Dwivedula, R. V., Zhu, Y., and Pagilla, P. R., 2006, “Characteristics of Active and Passive Dancers: A Comparative Study,” Control Eng. Prac., 14(4), pp. 409–423. [CrossRef]
Puckhaber, C. F., 1995, “Print-Registration Control in a Rotogravure Printing Press Combined With Extrusion-Coating or Lamination Processes,” TAPPI J., 78(3), pp. 144–154.
Brandenburg, G., 1976, “New Mathematical Models for Web Tension and Register Error,” Proceedings of the 3rd International IFAC Conference on Instrumentation and Automation in the Paper, Rubber and Plastics Industries, pp. 411–438.
Yoshida, T., Takagi, S., Muto, Y., and Shen, T., 2008, “Register Control of Sectional Drive Rotogravure Printing Press,” Manufacturing Systems and Technologies for the New Frontier, M.Mitsuishi, K.Ueda, and F.Kimura, eds., Springer, London, pp. 417–420.
Choi, K., Tran, T., Ganeshthangaraj, P., Lee, K., Nguyen, M., Jo, J., and Kim, D., 2010, “Web Register Control Algorithm for Roll-to-Roll System Based Printed Electronics,” 2010 IEEE Conference on Automation Science and Engineering (CASE), pp. 867–872. [CrossRef]
Kang, H.-K., Lee, C.-W., and Shin, K.-H., 2010, “Compensation of Machine Directional Register in a Multi-Layer Roll-to-Roll Printed Electronics,” 2010 International Conference on Control Automation and Systems (ICCAS), pp. 2494–2497.
Molesa, S. E., 2006, “Ultra-Low-Cost Printed Electronics,” Ph.D. thesis, EECS Department, University of California, Berkeley, CA.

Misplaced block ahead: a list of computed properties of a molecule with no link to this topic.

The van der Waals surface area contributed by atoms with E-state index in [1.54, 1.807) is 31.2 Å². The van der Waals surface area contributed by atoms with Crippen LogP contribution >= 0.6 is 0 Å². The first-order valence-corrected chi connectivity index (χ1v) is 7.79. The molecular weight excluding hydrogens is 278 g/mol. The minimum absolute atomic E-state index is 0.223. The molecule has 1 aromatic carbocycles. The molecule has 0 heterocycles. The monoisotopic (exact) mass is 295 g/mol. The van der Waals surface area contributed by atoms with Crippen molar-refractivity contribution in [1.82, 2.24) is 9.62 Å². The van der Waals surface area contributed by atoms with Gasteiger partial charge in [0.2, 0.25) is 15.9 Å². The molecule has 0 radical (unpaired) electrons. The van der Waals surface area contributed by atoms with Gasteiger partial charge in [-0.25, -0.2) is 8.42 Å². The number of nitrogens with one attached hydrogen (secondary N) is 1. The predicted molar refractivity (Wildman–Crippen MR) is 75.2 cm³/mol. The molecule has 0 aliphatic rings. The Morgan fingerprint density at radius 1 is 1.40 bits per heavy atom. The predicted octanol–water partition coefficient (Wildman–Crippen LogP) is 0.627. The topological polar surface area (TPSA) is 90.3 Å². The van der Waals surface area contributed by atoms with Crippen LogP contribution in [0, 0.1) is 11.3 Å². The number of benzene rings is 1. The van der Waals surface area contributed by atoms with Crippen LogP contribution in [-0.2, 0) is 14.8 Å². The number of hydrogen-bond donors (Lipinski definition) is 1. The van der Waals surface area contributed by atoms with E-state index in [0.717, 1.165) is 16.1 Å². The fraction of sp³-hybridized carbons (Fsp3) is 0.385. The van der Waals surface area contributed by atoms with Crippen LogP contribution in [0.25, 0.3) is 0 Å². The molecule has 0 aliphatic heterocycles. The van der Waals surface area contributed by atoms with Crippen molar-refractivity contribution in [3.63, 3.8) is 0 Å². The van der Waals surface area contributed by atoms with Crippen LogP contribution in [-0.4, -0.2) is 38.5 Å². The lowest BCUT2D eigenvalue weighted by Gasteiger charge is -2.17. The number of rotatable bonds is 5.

la Fuente Vornbrock, A. D., 2009, “Roll Printed Electronics: Development and Scaling of Gravure Printing Techniques,” Ph.D. thesis, EECS Department, University of California, Berkeley, CA.
Noh, J., Yeom, D., Lim, C., Cha, H., Han, J., Kim, J., Park, Y., Subramanian, V., and Cho, G., 2010, “Scalability of Roll-to-Roll Gravure-Printed Electrodes on Plastic Foils,” IEEE Trans. Electron. Pack. Manuf., 33(4), pp. 275–283. [CrossRef]
Ponjanda-Madappa, M., 2011, “Roll to Roll Manufacturing of Flexible Electronic Devices,” M.S. thesis, School of Mechanical and Aerospace Engineering, Oklahoma State University, Stillwater, OK.
Brandenburg, G., 2011, “Advanced Process Models and Control Strategies for Rotary Printing Presses,” Proceedings of the 11th International Conference on Web Handling.
Pagilla, P., Singh, I., and Dwivedula, R., 2004, “A Study on Control of Accumulators in Web Processing Lines,” ASME J. Dyn. Sys., Meas., Control, 126(3), pp. 453–461. [CrossRef]
Branca, C., Pagilla, P. R., and Reid, K. N., 2013, “Governing Equations for Web Tension and Web Velocity in the Presence of Nonideal Rollers,” ASME J. Dyn. Sys., Meas., Control, 135(1), p. 011018. [CrossRef]
Brandenburg, G., Geissenberger, S., Kink, C., Schall, N.-H., and Schramm, M., 1999, “Multimotor Electronic Line Shafts for Rotary Offset Printing Presses: A Revolution in Printing Machine Techniques,” IEEE/ASME Trans. Mechatron., 4(1), pp. 25–31. [CrossRef]

Figures

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Fig. 1

Example of a properly registered print pattern (left) and an improperly registered print pattern (right)

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Fig. 2